Changes to your body's normal processes or unusual, unexplained symptoms can sometimes be an early sign of cancer. If you notice a change which isn’t normal for you, especially if it persists for a few weeks, you should have it checked by a doctor. These could include:
- a lump or swelling
- unexplained bleeding
- unexplained weight loss
- unexplained fever
- unexplained night sweats
- unexplained pain
- changes to your bowel habits
- a sore that doesn’t heal.
These symptoms are more likely to be caused by something far less serious than cancer, but could be a sign of the disease. You can read more about the signs and symptoms of cancers on the Macmillan website.
Diagnosis and monitoring
Different types of cancers are diagnosed and monitored in different ways. These include:
- Scans and imaging procedures that create pictures of areas inside your body. Some of the techniques used include X-ray, CT scan, PET scan, MRI scan, ultrasound, and mammogram.
- Endoscopy: a thin tube with a camera at the end is used to look inside part of the body. It may be inserted through a natural opening like the mouth or the anus (bottom), or through a small cut in the skin. Specific names for different types of endoscopy include bronchoscopy, colonoscopy, anoscopy, laparoscopy and cystoscopy.
- Biopsy: a small piece of tissue or a sample of cells is removed and examined under a microscope. The sample may be removed with a thin needle, during an endoscopy, or during surgery.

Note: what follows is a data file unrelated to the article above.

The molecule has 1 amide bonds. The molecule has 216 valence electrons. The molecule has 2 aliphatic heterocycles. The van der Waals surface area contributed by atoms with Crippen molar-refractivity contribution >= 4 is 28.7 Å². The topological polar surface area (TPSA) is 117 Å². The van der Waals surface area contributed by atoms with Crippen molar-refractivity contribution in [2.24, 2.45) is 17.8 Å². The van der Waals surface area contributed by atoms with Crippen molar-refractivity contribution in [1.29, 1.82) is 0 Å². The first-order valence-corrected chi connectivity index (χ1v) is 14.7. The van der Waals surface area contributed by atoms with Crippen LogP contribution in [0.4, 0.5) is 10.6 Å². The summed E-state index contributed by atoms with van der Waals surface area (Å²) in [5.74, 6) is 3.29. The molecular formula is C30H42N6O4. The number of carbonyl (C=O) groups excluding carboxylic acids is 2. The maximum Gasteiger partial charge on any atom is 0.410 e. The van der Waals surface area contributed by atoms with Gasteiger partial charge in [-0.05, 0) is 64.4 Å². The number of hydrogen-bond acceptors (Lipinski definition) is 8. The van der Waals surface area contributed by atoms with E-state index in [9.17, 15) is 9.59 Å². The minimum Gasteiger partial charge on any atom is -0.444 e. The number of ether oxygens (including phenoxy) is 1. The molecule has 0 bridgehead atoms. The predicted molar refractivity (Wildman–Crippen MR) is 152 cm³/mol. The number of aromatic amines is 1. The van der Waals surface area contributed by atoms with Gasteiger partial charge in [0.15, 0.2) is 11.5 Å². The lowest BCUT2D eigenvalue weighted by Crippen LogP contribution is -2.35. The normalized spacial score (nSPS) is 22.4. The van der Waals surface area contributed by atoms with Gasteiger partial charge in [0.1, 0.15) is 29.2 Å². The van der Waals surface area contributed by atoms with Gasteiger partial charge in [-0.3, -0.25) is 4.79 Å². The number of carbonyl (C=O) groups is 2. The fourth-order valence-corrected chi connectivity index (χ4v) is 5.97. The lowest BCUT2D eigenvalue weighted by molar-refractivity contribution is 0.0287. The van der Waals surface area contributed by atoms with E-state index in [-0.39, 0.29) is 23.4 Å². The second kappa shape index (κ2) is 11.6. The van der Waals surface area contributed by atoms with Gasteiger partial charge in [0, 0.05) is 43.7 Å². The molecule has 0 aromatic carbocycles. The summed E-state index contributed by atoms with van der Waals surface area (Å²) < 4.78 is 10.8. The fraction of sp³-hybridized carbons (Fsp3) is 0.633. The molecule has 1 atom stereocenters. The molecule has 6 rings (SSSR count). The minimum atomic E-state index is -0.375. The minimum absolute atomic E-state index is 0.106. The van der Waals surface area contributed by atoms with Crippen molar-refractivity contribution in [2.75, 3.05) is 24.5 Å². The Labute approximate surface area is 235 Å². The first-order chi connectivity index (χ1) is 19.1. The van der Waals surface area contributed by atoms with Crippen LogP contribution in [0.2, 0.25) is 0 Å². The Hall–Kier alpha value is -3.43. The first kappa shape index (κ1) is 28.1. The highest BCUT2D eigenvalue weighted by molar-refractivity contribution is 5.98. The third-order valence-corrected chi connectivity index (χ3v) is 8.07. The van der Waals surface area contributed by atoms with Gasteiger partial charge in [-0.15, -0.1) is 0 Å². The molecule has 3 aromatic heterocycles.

In making a diagnosis and monitoring response to treatment, blood tests and tests on other body fluids also provide vital information. Their results will be looked at alongside those of the tests mentioned above.
There are some other tests which cannot detect cancer itself, but can identify problems which require further investigation and tests. These tests include the cervical smear test, anal smear test, faecal occult blood test (for bowel cancer screening) and prostate-specific antigen test (used in relation to prostate cancer).
Treatment and management
There are many types of cancer treatment. The types of treatment you need will depend on the type of cancer you have and how advanced it is. Most people have a combination of treatments, for example chemotherapy and surgery, or chemotherapy and radiotherapy.
Surgery: an operation to remove tissue from the body. Surgery is most often used for solid tumours that are contained in one area (rather than cancers that have spread). It is not used for blood cancers.
Radiotherapy: using radiation to destroy cancer cells. Most often, it is given externally with a large machine that aims beams of radiation to a specific part of the body. Less frequently, radiotherapy is given internally (having a solid or liquid source of radiation put inside the body).
Chemotherapy: drugs which destroy cancer cells. They work by stopping cells from dividing which stops them from growing and spreading. Chemotherapy drugs are carried in the blood to almost all parts of the body.
Targeted therapy: drugs which are designed to precisely identify and attack cancer cells. There are many different types of targeted therapy, including gene therapy and monoclonal antibodies.
Immunotherapy: drugs which boost the immune system or help the immune system to attack cancer cells. Immune checkpoint inhibitors are one type of immunotherapy.